Lawmakers in Trenton are firing back at Gov. Chris Christie who, in March, made it easier for New Jersey residents to qualify for concealed carry gun permits.
The Democrat-led Legislature filed a lawsuit against the Republican governor in state court Friday, claiming he violated the lawmaker’s intent when he relaxed the regulation stipulating who qualified for the permits.
In the fall, the Assembly and Senate passed bills clarifying its position on the gun law, effectively warning Christie not to move forward with the March rule change.
“While it is any governor’s right to enact the laws based on the legislation we pass, they can’t change our legislative intent,” said Assembly Majority Leader Lou Greenwald, D-Camden.
Under the previous regulation, New Jersey residents had to demonstrate they were targeted by a specific threat — such as domestic violence — to qualify for a concealed carry permit.
Christie amended state regulation to say that anyone who perceived generalized “serious threats” — even if they were not directed specifically — met the requirements for a permit.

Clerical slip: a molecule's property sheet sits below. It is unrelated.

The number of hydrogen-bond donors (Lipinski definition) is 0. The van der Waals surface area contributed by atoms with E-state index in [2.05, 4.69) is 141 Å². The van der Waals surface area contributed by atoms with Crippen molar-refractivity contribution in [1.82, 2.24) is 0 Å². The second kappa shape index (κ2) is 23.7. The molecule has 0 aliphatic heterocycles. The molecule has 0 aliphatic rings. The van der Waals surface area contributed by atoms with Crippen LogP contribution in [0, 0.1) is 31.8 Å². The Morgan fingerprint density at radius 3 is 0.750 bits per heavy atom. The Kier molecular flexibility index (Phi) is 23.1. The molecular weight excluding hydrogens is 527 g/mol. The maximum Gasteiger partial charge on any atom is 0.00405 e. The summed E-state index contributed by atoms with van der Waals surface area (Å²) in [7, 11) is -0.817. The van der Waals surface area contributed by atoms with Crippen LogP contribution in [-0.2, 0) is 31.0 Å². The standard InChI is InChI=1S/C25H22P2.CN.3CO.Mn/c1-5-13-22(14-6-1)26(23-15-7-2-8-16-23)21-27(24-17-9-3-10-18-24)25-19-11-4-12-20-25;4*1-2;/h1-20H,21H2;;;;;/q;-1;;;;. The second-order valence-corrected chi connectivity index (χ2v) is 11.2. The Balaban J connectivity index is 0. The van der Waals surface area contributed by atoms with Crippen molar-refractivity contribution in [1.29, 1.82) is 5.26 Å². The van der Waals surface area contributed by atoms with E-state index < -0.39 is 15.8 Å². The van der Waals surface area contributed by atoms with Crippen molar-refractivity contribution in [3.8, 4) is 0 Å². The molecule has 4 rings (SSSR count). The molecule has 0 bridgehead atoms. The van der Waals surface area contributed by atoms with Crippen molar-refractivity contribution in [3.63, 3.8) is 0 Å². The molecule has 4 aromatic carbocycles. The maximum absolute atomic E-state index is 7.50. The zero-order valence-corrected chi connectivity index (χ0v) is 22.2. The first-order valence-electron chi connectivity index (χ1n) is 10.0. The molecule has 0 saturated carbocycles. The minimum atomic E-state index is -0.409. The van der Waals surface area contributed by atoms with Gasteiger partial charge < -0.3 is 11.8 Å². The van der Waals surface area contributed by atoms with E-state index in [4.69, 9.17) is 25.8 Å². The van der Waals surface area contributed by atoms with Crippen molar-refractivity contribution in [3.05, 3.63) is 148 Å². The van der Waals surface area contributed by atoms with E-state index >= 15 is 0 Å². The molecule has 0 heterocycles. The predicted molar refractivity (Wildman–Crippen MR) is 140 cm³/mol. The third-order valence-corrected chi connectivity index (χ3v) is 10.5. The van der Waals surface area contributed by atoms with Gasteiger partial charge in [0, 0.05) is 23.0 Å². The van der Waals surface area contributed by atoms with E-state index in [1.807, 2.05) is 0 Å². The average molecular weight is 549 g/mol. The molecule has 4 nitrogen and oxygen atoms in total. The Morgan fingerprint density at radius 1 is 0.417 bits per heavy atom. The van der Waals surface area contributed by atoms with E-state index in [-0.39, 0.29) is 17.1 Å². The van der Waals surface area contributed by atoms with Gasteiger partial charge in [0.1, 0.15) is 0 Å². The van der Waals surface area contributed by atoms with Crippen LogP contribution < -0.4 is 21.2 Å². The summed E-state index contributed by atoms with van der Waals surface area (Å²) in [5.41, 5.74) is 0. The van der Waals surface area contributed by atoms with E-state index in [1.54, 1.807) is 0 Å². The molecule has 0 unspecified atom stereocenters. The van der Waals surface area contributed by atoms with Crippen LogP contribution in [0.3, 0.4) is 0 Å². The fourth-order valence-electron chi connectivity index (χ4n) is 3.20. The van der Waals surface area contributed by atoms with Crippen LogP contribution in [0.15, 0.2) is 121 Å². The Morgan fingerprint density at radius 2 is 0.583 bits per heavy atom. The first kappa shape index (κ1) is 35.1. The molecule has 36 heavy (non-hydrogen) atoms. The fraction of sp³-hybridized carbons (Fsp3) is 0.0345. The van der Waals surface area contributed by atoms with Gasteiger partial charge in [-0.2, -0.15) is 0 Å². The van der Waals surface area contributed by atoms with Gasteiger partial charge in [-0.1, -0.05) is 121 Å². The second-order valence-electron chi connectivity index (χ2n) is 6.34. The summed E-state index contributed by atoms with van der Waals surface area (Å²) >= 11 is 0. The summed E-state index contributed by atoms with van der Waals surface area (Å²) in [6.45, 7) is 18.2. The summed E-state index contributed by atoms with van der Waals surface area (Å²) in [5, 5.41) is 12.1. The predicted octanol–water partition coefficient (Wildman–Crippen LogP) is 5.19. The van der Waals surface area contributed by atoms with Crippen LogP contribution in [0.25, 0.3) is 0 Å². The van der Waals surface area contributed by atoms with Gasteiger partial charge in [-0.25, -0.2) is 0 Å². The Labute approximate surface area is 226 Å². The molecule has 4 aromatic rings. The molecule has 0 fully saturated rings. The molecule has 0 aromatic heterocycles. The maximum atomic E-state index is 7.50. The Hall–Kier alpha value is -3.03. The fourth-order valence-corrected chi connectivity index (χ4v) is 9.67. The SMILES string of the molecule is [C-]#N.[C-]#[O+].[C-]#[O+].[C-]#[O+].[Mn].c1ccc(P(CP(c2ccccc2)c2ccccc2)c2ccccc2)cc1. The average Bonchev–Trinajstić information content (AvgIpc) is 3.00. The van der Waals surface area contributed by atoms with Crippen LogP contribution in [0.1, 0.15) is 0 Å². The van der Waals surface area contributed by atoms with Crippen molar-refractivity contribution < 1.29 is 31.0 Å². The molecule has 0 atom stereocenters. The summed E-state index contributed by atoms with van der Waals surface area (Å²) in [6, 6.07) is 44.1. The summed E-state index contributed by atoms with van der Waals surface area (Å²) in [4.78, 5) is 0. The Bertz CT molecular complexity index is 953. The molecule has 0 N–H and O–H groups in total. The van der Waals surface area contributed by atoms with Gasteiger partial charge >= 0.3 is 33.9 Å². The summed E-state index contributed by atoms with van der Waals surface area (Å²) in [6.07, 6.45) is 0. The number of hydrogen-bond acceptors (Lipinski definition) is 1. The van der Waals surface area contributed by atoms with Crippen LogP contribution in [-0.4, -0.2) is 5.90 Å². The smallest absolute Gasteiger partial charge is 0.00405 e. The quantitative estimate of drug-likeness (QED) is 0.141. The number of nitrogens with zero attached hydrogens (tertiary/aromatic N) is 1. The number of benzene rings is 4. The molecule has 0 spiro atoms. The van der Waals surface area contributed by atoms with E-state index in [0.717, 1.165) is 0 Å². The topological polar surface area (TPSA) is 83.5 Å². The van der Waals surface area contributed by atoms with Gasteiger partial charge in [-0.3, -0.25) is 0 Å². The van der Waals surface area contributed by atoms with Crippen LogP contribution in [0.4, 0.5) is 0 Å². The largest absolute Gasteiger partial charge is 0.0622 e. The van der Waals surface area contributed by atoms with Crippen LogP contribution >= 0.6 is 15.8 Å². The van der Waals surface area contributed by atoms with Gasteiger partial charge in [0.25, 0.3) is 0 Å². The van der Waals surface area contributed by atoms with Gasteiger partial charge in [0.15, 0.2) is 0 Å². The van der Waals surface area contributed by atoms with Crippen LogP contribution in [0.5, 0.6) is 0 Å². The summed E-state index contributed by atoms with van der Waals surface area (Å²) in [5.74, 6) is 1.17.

“What the governor is articulating,” said Greenwald,” is that if you’re a pizza delivery person in an urban area where you believe — whether it’s true or not — that there’s a high crime rate, you ought to be able to carry a gun and take public safety and law into your own hands.”
A spokesman for Christie declined to comment on the pending lawsuit.
But last year, Christie had a simple message for the state lawmakers blocking his push to loosen New Jersey’s restrictive gun control laws: “They’re wrong, and we’ll fight them.”